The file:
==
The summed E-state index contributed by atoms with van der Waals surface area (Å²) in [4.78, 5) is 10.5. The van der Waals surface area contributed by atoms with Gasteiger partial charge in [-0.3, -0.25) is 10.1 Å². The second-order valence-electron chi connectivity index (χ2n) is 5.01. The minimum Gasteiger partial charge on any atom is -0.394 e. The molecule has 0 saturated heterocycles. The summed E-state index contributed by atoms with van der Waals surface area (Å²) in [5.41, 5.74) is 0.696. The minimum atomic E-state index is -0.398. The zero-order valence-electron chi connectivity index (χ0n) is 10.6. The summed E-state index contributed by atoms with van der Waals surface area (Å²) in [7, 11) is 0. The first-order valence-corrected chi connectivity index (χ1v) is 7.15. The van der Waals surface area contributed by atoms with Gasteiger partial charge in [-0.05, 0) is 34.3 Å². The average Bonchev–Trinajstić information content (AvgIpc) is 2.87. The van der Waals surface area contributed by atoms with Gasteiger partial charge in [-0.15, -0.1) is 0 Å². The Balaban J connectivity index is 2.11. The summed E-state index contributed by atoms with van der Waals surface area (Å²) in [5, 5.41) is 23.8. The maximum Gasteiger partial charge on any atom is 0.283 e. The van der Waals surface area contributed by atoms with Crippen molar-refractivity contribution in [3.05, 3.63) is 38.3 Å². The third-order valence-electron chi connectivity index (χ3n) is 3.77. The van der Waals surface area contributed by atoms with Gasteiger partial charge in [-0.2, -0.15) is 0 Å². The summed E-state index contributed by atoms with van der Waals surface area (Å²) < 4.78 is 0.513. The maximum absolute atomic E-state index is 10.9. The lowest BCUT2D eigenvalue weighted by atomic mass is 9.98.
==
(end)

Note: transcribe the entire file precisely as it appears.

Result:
The summed E-state index contributed by atoms with van der Waals surface area (Å²) in [4.78, 5) is 10.5. The van der Waals surface area contributed by atoms with Gasteiger partial charge in [-0.3, -0.25) is 10.1 Å². The second-order valence-electron chi connectivity index (χ2n) is 5.01. The minimum Gasteiger partial charge on any atom is -0.394 e. The molecule has 0 saturated heterocycles. The summed E-state index contributed by atoms with van der Waals surface area (Å²) in [5.41, 5.74) is 0.696. The minimum atomic E-state index is -0.398. The zero-order valence-electron chi connectivity index (χ0n) is 10.6. The summed E-state index contributed by atoms with van der Waals surface area (Å²) in [7, 11) is 0. The first-order valence-corrected chi connectivity index (χ1v) is 7.15. The van der Waals surface area contributed by atoms with Gasteiger partial charge in [-0.05, 0) is 34.3 Å². The average Bonchev–Trinajstić information content (AvgIpc) is 2.87. The van der Waals surface area contributed by atoms with Gasteiger partial charge in [-0.15, -0.1) is 0 Å². The Balaban J connectivity index is 2.11. The summed E-state index contributed by atoms with van der Waals surface area (Å²) in [5, 5.41) is 23.8. The maximum Gasteiger partial charge on any atom is 0.283 e. The van der Waals surface area contributed by atoms with Crippen molar-refractivity contribution in [3.05, 3.63) is 38.3 Å². The third-order valence-electron chi connectivity index (χ3n) is 3.77. The van der Waals surface area contributed by atoms with Gasteiger partial charge in [-0.2, -0.15) is 0 Å². The summed E-state index contributed by atoms with van der Waals surface area (Å²) < 4.78 is 0.513. The maximum absolute atomic E-state index is 10.9. The lowest BCUT2D eigenvalue weighted by atomic mass is 9.98.